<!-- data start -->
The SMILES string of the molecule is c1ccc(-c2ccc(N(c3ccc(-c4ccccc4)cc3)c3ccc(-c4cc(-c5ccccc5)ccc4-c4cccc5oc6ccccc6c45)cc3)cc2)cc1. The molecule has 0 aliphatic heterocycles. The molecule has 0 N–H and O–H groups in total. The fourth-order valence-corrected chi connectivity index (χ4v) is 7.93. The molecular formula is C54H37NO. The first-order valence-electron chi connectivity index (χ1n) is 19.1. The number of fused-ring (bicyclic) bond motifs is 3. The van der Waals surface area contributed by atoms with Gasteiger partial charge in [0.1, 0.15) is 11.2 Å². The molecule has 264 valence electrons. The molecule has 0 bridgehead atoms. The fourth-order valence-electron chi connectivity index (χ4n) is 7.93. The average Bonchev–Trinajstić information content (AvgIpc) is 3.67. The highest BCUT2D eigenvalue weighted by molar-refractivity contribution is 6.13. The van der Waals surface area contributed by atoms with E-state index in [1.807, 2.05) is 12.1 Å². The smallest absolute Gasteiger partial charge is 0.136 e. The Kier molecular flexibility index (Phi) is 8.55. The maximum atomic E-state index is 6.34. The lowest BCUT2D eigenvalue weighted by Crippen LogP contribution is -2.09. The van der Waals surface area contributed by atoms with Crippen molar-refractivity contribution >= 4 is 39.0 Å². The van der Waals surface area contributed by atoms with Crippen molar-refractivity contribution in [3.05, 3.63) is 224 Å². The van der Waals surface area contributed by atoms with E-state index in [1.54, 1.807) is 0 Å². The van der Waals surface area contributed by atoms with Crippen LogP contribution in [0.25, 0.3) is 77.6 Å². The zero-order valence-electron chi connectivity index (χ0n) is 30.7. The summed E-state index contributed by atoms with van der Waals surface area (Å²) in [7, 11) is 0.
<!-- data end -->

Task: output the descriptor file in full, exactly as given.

The SMILES string of the molecule is c1ccc(-c2ccc(N(c3ccc(-c4ccccc4)cc3)c3ccc(-c4cc(-c5ccccc5)ccc4-c4cccc5oc6ccccc6c45)cc3)cc2)cc1. The molecule has 0 aliphatic heterocycles. The molecule has 0 N–H and O–H groups in total. The fourth-order valence-corrected chi connectivity index (χ4v) is 7.93. The molecular formula is C54H37NO. The first-order valence-electron chi connectivity index (χ1n) is 19.1. The number of fused-ring (bicyclic) bond motifs is 3. The van der Waals surface area contributed by atoms with Gasteiger partial charge in [0.1, 0.15) is 11.2 Å². The molecule has 264 valence electrons. The molecule has 0 bridgehead atoms. The fourth-order valence-electron chi connectivity index (χ4n) is 7.93. The average Bonchev–Trinajstić information content (AvgIpc) is 3.67. The highest BCUT2D eigenvalue weighted by molar-refractivity contribution is 6.13. The van der Waals surface area contributed by atoms with E-state index in [1.807, 2.05) is 12.1 Å². The smallest absolute Gasteiger partial charge is 0.136 e. The Kier molecular flexibility index (Phi) is 8.55. The maximum atomic E-state index is 6.34. The lowest BCUT2D eigenvalue weighted by Crippen LogP contribution is -2.09. The van der Waals surface area contributed by atoms with Crippen molar-refractivity contribution >= 4 is 39.0 Å². The van der Waals surface area contributed by atoms with Crippen molar-refractivity contribution in [3.05, 3.63) is 224 Å². The van der Waals surface area contributed by atoms with E-state index in [1.54, 1.807) is 0 Å². The van der Waals surface area contributed by atoms with Crippen LogP contribution in [0.25, 0.3) is 77.6 Å². The zero-order valence-electron chi connectivity index (χ0n) is 30.7. The summed E-state index contributed by atoms with van der Waals surface area (Å²) in [7, 11) is 0.